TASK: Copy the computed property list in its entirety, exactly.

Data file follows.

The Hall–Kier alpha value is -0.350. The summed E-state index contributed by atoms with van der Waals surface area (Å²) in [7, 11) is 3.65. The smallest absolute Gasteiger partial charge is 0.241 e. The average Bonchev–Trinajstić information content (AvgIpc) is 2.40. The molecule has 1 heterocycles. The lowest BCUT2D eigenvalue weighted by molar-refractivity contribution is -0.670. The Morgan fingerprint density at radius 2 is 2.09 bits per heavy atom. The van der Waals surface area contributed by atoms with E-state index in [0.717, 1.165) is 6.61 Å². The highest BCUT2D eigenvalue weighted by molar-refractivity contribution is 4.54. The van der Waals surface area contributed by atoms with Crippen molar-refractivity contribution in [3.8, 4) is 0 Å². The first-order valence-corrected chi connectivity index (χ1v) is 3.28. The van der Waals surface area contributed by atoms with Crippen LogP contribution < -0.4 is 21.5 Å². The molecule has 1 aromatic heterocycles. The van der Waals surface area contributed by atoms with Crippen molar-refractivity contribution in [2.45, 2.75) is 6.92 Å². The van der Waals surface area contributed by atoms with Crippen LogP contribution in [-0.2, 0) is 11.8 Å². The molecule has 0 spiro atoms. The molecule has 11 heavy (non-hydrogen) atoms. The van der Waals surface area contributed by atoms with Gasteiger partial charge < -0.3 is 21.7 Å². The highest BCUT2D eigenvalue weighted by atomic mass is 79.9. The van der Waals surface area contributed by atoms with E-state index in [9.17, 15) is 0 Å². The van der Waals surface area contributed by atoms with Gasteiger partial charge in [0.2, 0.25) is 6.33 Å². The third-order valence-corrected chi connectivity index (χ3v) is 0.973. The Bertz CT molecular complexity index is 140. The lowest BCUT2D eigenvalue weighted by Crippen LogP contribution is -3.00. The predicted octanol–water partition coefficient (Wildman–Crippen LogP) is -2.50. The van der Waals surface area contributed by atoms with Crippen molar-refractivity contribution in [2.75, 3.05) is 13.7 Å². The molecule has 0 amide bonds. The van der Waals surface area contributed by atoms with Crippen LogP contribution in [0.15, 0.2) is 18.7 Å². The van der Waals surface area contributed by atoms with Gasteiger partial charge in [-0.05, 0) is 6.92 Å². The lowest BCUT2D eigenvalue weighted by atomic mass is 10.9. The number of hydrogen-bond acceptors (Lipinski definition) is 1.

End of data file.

The Hall–Kier alpha value is -0.350. The summed E-state index contributed by atoms with van der Waals surface area (Å²) in [7, 11) is 3.65. The smallest absolute Gasteiger partial charge is 0.241 e. The average Bonchev–Trinajstić information content (AvgIpc) is 2.40. The molecule has 1 heterocycles. The lowest BCUT2D eigenvalue weighted by molar-refractivity contribution is -0.670. The Morgan fingerprint density at radius 2 is 2.09 bits per heavy atom. The van der Waals surface area contributed by atoms with E-state index in [0.717, 1.165) is 6.61 Å². The highest BCUT2D eigenvalue weighted by molar-refractivity contribution is 4.54. The van der Waals surface area contributed by atoms with Crippen molar-refractivity contribution in [3.8, 4) is 0 Å². The first-order valence-corrected chi connectivity index (χ1v) is 3.28. The van der Waals surface area contributed by atoms with Crippen LogP contribution < -0.4 is 21.5 Å². The molecule has 1 aromatic heterocycles. The van der Waals surface area contributed by atoms with Crippen molar-refractivity contribution in [2.45, 2.75) is 6.92 Å². The van der Waals surface area contributed by atoms with Crippen LogP contribution in [-0.2, 0) is 11.8 Å². The molecule has 0 spiro atoms. The molecule has 11 heavy (non-hydrogen) atoms. The van der Waals surface area contributed by atoms with Gasteiger partial charge < -0.3 is 21.7 Å². The highest BCUT2D eigenvalue weighted by atomic mass is 79.9. The van der Waals surface area contributed by atoms with E-state index in [9.17, 15) is 0 Å². The van der Waals surface area contributed by atoms with Gasteiger partial charge in [0.2, 0.25) is 6.33 Å². The third-order valence-corrected chi connectivity index (χ3v) is 0.973. The Bertz CT molecular complexity index is 140. The lowest BCUT2D eigenvalue weighted by Crippen LogP contribution is -3.00. The predicted octanol–water partition coefficient (Wildman–Crippen LogP) is -2.50. The van der Waals surface area contributed by atoms with Crippen molar-refractivity contribution in [2.75, 3.05) is 13.7 Å². The molecule has 0 amide bonds. The van der Waals surface area contributed by atoms with Crippen LogP contribution in [0.15, 0.2) is 18.7 Å². The van der Waals surface area contributed by atoms with Gasteiger partial charge in [-0.05, 0) is 6.92 Å². The lowest BCUT2D eigenvalue weighted by atomic mass is 10.9. The number of hydrogen-bond acceptors (Lipinski definition) is 1.